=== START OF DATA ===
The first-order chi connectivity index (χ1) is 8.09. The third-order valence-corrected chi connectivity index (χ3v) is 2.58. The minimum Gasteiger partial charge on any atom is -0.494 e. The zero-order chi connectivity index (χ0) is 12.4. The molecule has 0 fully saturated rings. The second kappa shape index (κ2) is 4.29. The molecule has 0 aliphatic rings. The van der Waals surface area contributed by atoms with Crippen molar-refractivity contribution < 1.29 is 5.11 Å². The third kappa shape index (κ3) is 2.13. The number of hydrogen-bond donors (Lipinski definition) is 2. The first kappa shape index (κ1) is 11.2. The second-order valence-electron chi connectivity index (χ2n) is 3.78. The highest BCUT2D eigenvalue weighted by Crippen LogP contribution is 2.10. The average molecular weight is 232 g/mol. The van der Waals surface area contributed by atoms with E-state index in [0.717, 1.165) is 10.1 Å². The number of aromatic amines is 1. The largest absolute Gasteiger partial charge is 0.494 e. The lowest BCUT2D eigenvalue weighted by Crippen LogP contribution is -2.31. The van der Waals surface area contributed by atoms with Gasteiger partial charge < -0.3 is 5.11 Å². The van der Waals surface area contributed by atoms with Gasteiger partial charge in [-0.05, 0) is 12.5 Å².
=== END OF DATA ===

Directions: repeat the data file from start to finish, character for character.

The first-order chi connectivity index (χ1) is 8.09. The third-order valence-corrected chi connectivity index (χ3v) is 2.58. The minimum Gasteiger partial charge on any atom is -0.494 e. The zero-order chi connectivity index (χ0) is 12.4. The molecule has 0 fully saturated rings. The second kappa shape index (κ2) is 4.29. The molecule has 0 aliphatic rings. The van der Waals surface area contributed by atoms with Crippen molar-refractivity contribution < 1.29 is 5.11 Å². The third kappa shape index (κ3) is 2.13. The number of hydrogen-bond donors (Lipinski definition) is 2. The first kappa shape index (κ1) is 11.2. The second-order valence-electron chi connectivity index (χ2n) is 3.78. The highest BCUT2D eigenvalue weighted by Crippen LogP contribution is 2.10. The average molecular weight is 232 g/mol. The van der Waals surface area contributed by atoms with E-state index in [0.717, 1.165) is 10.1 Å². The number of aromatic amines is 1. The largest absolute Gasteiger partial charge is 0.494 e. The lowest BCUT2D eigenvalue weighted by Crippen LogP contribution is -2.31. The van der Waals surface area contributed by atoms with Gasteiger partial charge < -0.3 is 5.11 Å². The van der Waals surface area contributed by atoms with Gasteiger partial charge in [-0.05, 0) is 12.5 Å².